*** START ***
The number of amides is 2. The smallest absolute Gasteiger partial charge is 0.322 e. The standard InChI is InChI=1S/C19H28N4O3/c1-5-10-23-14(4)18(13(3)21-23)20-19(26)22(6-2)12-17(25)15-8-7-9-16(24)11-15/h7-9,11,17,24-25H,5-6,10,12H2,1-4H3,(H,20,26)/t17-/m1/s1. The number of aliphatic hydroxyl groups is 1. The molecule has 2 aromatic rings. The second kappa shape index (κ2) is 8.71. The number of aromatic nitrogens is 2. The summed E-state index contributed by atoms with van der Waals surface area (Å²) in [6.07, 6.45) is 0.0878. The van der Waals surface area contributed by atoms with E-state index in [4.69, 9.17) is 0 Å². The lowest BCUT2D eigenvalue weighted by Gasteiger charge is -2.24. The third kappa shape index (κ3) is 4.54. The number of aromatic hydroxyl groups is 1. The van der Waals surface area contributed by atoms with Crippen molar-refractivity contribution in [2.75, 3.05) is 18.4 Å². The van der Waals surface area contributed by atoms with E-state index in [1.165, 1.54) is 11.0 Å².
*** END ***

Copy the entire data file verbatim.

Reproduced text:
The number of amides is 2. The smallest absolute Gasteiger partial charge is 0.322 e. The standard InChI is InChI=1S/C19H28N4O3/c1-5-10-23-14(4)18(13(3)21-23)20-19(26)22(6-2)12-17(25)15-8-7-9-16(24)11-15/h7-9,11,17,24-25H,5-6,10,12H2,1-4H3,(H,20,26)/t17-/m1/s1. The number of aliphatic hydroxyl groups is 1. The molecule has 2 aromatic rings. The second kappa shape index (κ2) is 8.71. The number of aromatic nitrogens is 2. The summed E-state index contributed by atoms with van der Waals surface area (Å²) in [6.07, 6.45) is 0.0878. The van der Waals surface area contributed by atoms with E-state index in [4.69, 9.17) is 0 Å². The lowest BCUT2D eigenvalue weighted by Gasteiger charge is -2.24. The third kappa shape index (κ3) is 4.54. The number of aromatic hydroxyl groups is 1. The van der Waals surface area contributed by atoms with Crippen molar-refractivity contribution in [2.75, 3.05) is 18.4 Å². The van der Waals surface area contributed by atoms with E-state index in [1.165, 1.54) is 11.0 Å².